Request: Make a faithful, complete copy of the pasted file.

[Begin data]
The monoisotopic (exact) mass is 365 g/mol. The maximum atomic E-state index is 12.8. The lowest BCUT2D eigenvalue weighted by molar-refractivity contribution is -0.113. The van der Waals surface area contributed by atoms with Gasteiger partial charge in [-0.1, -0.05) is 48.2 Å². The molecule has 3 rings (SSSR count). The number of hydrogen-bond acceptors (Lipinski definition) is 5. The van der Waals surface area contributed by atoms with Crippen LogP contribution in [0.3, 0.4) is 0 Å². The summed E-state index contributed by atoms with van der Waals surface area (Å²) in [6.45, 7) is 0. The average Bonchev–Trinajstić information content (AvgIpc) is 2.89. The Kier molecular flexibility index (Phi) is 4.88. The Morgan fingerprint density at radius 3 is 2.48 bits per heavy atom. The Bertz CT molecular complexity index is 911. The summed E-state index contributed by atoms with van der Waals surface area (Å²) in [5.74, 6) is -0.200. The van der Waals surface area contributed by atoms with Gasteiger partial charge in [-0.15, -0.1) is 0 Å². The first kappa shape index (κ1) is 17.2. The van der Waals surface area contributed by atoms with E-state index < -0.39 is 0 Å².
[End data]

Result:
The monoisotopic (exact) mass is 365 g/mol. The maximum atomic E-state index is 12.8. The lowest BCUT2D eigenvalue weighted by molar-refractivity contribution is -0.113. The van der Waals surface area contributed by atoms with Gasteiger partial charge in [-0.1, -0.05) is 48.2 Å². The molecule has 3 rings (SSSR count). The number of hydrogen-bond acceptors (Lipinski definition) is 5. The van der Waals surface area contributed by atoms with Crippen LogP contribution in [0.3, 0.4) is 0 Å². The summed E-state index contributed by atoms with van der Waals surface area (Å²) in [6.45, 7) is 0. The average Bonchev–Trinajstić information content (AvgIpc) is 2.89. The Kier molecular flexibility index (Phi) is 4.88. The Morgan fingerprint density at radius 3 is 2.48 bits per heavy atom. The Bertz CT molecular complexity index is 911. The summed E-state index contributed by atoms with van der Waals surface area (Å²) in [5.74, 6) is -0.200. The van der Waals surface area contributed by atoms with Gasteiger partial charge in [-0.15, -0.1) is 0 Å². The first kappa shape index (κ1) is 17.2. The van der Waals surface area contributed by atoms with E-state index < -0.39 is 0 Å².